In a live webcast hosted by the Air Force Association, Deputy Chief of Space Operations Lt. Gen. B. Chance Saltzman, said that the U.S. Space Force has plenty of announcements lined up on its first anniversary in December. He hinted at the release of some new developments during the October 16th interview. The official name for the Space Force members is among the most anticipated announcements in the upcoming anniversary. The Space Force members are currently informally called ‘airmen’ of ‘space professionals’ since the official name isn’t out yet.
The process of selecting a name has taken more time than predicted. Saltzman said that leaders do not want to rush the decision, fearing that they might regret the selection in a hurry to choose a name. He added that the service’s leaders are deliberate in choosing to avert a situation in the future where its successors will have to undo hasty choices made.
Also expected to be revealed during the anniversary are the ranks and insignia of officials and personnel. The decision was expected to be done in the summer but was halted as the House passed an amendment to the 2021 National Defense Authorization Act to direct the Space Force to use Naval ranks. The Force mow awaits a deliberation on the matter scheduled to be done later in the year in a House-Senate conference.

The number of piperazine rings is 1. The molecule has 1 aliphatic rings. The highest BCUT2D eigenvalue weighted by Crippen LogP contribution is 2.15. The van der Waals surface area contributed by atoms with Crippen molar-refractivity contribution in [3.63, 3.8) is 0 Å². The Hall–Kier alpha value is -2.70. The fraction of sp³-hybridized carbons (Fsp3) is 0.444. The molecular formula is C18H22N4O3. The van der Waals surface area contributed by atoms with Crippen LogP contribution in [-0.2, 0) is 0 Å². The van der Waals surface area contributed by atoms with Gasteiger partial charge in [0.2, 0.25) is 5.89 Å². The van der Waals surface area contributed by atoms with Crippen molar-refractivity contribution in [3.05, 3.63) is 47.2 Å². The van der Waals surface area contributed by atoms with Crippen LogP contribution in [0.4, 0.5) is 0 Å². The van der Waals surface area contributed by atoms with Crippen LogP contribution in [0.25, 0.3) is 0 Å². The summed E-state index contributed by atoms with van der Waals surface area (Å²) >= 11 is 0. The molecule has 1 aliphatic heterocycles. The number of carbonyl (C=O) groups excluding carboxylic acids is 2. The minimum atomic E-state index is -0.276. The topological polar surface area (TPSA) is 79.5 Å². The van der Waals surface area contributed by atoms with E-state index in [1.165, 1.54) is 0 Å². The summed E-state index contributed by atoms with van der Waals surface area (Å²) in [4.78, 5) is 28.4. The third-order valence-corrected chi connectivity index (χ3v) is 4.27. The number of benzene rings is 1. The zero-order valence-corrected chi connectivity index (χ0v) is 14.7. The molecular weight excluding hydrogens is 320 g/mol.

During the Mitchell Institute session, Saltzman also commented that the Space Force does not aim to take over the Navy and the Army’s space programs but that the Space Force would primarily offer support to other services with their space programs. According to the Pentagon, Army and Navy space programs may be later consolidated within the Space Force.
Another point made during the event is that the Space Force favours massive spacecraft replacement with constellations of low Earth orbit constellations. Saltzman said that while the large satellites do a great job serving everyone, they are also better targets for their adversaries. As the country moves towards LEO systems, spreading the architecture over more systems makes targeting difficult for the enemy.
Saltzman also said that the Space Force would take advantage of satellite communications made by the commercial sector. He further added that the Space Force would be moving into creating strategies to ensure its data security instead of building the satellites themselves. To venture into this, he says, the first step would be to use more commercial bandwidth and focus more resources on how to protect the data coursing through that network.